Thursday, June 4, 2009

Form and Function: Minicomics from Blaise Larmee, Kenan Rubenstein & Dina Kelberman

Rob reviews three unusually formatted mini-comics. Included are IMPORTANT COMICS, by Dina L Kelberman, WIG-WAM by Blaise Larmee, and TICK, PROLOGUE and ON THE BEACH by Kenan Rubenstein.

WIG-WAM, by Blaise Larmee. Larmee is one of the more interesting artists who works primarily in abstract comics. This is a somewhat vaguely defined branch of art comics, given that sometimes it means a narrative told without the use of concrete figures, sometimes a comics story where the panel to panel transitions seem unconnected, sometimes a series of collages, and sometimes a comic with an emotional story arc rather than a concrete one. WIG-WAM is about as DIY as it gets, with the cover a folded-over sheet torn from a sketchbook and silkscreened. Larmee's main subjects of interest are children: their gestures, their interactions, and their secrets as they explore the world of their homes. The most interesting thing about this comic is Larmee's point of view as an artist with relation to the children. In the scenes where we see the children at play, walking, or in silent thought, the reader sees large, vividly colored images. In scenes where he depicts children exploring their secrets, the text and drawings become tiny and simplified; he's not really privy to these secrets. Naturally, the secrets revolve around sexuality, especially as it relates to identity. This comic is less a coherent statement than a series of loosely-related images that coalesce around a few simple ideas. What I like most about it is that it gets at the feeling of childhood mystery, a feeling that is never resolved as a child and never again accessed as an adult.

IMPORTANT COMICS, by Dina Kelberman. Kelberman works in a number of different media, with comics as the seeming repository for her most spontaneous work. IMPORTANT COMICS is a collection of her ephemeral, stick-figure minimalist comics. I'm fascinated by the way she uses color in her comics. It's rarely there to define space or push a narrative; often, it seems to interrupt narrative with random blotches or swaths of color completely sweeping over a panel. Like everything else in this collection, it serves to keep the reader off-balance. Despite the crude and simple nature of the artwork, Kelberman is clearly fascinated by the formal qualities of comics. Strips where her main two characters (a cylindrical triangle character and a bean-like character) "talk" with word balloons completely filled with color and no words get at this idea. Characters pour out of panels, panels are placed at weird angles in connection to each other, and in general form & function blur into each other.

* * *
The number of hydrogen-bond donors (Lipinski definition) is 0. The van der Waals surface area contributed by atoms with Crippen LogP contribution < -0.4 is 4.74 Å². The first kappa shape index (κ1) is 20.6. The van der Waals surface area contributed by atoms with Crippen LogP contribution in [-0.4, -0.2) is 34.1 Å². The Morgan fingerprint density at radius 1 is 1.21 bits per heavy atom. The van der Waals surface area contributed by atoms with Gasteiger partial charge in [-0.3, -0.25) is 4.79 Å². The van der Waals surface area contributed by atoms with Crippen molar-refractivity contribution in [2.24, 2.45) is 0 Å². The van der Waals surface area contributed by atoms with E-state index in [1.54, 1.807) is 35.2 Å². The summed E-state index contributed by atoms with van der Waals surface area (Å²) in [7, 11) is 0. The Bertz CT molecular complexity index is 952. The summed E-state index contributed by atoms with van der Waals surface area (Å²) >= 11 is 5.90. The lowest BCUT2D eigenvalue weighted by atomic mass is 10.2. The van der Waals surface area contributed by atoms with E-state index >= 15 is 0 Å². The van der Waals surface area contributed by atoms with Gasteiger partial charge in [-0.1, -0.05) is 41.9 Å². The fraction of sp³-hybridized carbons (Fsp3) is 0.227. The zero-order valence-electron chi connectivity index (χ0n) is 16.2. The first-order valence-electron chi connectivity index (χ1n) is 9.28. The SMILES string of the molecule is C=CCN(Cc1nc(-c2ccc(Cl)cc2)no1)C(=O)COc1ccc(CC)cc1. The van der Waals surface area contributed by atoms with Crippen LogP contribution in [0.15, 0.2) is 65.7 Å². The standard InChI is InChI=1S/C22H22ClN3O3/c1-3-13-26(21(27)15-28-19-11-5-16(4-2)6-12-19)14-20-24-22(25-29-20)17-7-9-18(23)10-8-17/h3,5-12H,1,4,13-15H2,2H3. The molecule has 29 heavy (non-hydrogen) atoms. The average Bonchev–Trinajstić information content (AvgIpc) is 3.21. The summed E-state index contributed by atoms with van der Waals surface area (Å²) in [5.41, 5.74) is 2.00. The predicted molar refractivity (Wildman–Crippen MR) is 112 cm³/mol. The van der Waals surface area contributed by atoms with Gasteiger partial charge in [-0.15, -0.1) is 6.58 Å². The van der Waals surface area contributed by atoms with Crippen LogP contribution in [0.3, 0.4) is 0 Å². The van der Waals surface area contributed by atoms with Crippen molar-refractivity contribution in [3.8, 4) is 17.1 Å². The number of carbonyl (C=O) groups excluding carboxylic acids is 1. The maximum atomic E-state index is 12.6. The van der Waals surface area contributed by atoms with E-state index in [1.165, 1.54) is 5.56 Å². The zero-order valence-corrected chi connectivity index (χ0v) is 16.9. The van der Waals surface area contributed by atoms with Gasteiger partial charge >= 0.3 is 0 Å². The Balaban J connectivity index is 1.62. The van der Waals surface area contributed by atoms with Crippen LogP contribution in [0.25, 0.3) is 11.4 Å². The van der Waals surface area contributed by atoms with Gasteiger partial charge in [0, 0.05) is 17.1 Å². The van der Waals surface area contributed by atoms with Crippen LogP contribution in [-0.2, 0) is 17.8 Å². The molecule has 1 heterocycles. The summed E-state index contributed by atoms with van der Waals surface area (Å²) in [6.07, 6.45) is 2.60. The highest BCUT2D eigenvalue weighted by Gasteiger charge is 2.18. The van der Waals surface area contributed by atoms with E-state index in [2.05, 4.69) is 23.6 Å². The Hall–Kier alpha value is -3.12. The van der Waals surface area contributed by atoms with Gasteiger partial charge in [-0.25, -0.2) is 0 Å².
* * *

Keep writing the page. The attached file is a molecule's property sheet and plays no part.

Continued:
This particularly plays out in the way Kelberman employs text: sometimes it's a scrawl, sometimes it's precise, and often it's part of the art itself. This is less immersive than taking an aspect of Chris Ware's work (his interjection of text occasionally dominating image) and running with it in an entirely different direction. The reader gets a big clue as to what Kelberman's doing when she reveals that she wishes she was synaesthetic. This comic is meant to be looked at as much as it is read, and the way word and image blurs mimics this desire to simulate the experience of different senses blurring in one's perception. While this collection was carefully constructed, with images juxtaposed with obvious intentionality, it also seems clear that the original images were entirely spontaneous.

It also helps that the book is very funny. Kelberman lampoons her own ambitions by printing an index in the back that refer to the text captions on each page from "jurassic park rehearsal" to "shaddap". Most of the strips are small observations, arguments, non-sequiturs, jokes and bits of absurdism (like a pair of shorts and socks being mean to a t-shirt). While it seems clear that part of the original effect of reading her comics is a visceral one, with tiny pages, she manages to keep that "what-is-this?" feeling up on page after page. Even as the reader settles into Kelberman's technique and style, she still manages to surprise and delight on every page.